EVE directly confronts the police and attacks, recognized as the "rogue robot" from before. The Captain views the new security photo from his quarters and notices that they have the plant. He hotwires the communications in his room, directing WALL•E and EVE to the holo-detector before being cut off by Auto. He then takes a holographic image of WALL•E holding the plant and presents it to Auto, tricking him into thinking he has obtained it. Auto enters his chambers where the Captain jumps him, engaging in a struggle that accidentally knocks GO-4 out of the bridge and crashing to the deck below, destroying it. Meanwhile, WALL•E, EVE and M-O recruit the malfunctioning robots that were released, who recognize them thanks to the song "Put On Your Sunday Clothes" he had played earlier, and decide to help them by destroying the police that are in their way before reaching the lido deck, in return for WALL•E releasing them from the repair ward. The Captain manages to activate the holo-detector, which is a pedestal that rises from the deck, summoning all humans, asleep or awake, to the main chamber. But when all the humans are on the lido deck Auto sees EVE and WALL•E so he tilts the Axiom to its side, knocking the Captain to the ground, piling all the humans in a corner, and causing WALL•E and EVE to drop the plant. EVE protects the humans from falling trams that threaten to crush them. During the chaos, John and Mary save a group of babies sliding down the floor like the rest of them. Auto tries to close the holo-detector, but WALL•E attempts to hold it open. Auto then tries to destroy WALL•E by slamming the holo-detector on top of him, which ultimately crushes him. Preoccupied with protecting the humans, EVE is forced to watch on in horror. The enraged Captain summons the strength to stand up on his own and resume his fight with Auto. He manages to relieve Auto of duty by switching him to manual control, and tilts the Axiom back to level. EVE rushes to WALL•E's aid, retrieving the plant with the aid of the humans who also managed to stand up and the other robots. She places it in the holo-detector, opening it and releasing him, finding that his chassis is in near complete ruin. The plants origin is verified, the Axiom computer begins the countdown to hyperjump, and within 10 seconds the Axiom blasts back to Earth at the speed of light.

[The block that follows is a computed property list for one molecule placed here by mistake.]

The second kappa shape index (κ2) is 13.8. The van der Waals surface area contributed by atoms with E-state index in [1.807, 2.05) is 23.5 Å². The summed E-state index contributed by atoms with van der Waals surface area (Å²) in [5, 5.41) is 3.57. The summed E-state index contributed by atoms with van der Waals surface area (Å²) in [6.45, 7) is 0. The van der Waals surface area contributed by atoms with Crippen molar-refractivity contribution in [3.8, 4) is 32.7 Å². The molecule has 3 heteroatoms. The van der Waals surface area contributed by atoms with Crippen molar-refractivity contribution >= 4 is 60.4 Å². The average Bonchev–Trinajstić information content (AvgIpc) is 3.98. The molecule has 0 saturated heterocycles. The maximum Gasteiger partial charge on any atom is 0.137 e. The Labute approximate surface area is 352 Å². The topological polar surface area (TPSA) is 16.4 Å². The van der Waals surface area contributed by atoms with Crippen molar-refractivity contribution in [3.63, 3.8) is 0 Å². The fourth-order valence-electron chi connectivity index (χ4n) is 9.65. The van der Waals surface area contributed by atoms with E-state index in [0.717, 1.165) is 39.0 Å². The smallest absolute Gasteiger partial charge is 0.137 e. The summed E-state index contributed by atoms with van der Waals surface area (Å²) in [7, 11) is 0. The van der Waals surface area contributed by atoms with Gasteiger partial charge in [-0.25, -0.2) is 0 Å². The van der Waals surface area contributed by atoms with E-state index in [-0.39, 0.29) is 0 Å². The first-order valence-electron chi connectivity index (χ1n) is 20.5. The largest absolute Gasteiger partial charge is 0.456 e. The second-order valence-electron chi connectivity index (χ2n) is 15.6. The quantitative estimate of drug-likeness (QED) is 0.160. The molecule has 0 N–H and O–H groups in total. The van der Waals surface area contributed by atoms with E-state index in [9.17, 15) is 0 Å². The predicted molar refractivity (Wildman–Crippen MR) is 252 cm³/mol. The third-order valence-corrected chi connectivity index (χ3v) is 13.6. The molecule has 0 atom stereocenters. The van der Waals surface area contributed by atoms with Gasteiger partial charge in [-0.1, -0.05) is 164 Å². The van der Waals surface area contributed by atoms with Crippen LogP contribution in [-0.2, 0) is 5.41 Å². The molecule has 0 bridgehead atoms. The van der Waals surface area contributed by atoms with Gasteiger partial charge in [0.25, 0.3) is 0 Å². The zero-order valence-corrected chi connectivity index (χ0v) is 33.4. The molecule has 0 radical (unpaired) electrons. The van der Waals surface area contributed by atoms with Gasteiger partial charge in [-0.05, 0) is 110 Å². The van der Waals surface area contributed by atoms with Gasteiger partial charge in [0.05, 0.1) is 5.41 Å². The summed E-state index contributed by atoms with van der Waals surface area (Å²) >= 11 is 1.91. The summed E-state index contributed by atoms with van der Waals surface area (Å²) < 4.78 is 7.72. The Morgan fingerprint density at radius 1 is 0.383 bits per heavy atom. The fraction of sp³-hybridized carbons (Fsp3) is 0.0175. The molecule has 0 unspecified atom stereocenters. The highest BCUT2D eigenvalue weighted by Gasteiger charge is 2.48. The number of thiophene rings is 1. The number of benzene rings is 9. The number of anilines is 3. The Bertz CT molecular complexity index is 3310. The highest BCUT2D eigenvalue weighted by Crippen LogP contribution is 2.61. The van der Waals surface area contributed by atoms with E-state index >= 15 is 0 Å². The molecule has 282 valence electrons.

After the Axiom lands on Earth, EVE carries WALL•E's body in her arms back to his truck where she frantically sets his chassis back into it's proper shape, puts him back together with his surplus and recharges him, successfully reactivating him. Relieved, EVE proceeds to try and hold his hand like they desired so many times before, but WALL•E does not seem to recognize her, turning away and preparing to leave. It is apparent that WALL•E has lost his memory after the incident. EVE does everything in her power to make him remember her: she shows him his treasured knick-knacks as well as Hello, Dolly!, but WALL•E instead begins to compress the collection placed in front of him into a cube, following his original directive. In one final attempt, she tries to play WALL•E's recording of "It Only Takes a Moment" but finds that it too has been erased, and she concedes that the WALL•E she knew and loved is gone forever. Heartbroken, EVE finally takes a hold of his hand and softly hums "It Only Takes a Moment" herself before giving him a parting "kiss", causing another static shock. She prepares to leave in sorrow, but her fingers are stuck between his. Suddenly, WALL•E slowly grasps EVE's hand, his eyes readjust, and he recognizes her; the spark of the kiss had rebooted his memory, as the first one had left him lovestruck, so to speak. EVE is filled with joy, WALL•E is ecstatic that their hands are together, and they embrace for a tender kiss. The other robots, who had followed, are ushered away by M-O to give them some privacy. WALL•E and EVE prepare to spend the rest of their lives together alongside their new robot friends, and assisting the humans while they work to restore the Earth to its former glory; first starting by planting the little seedling in the ground.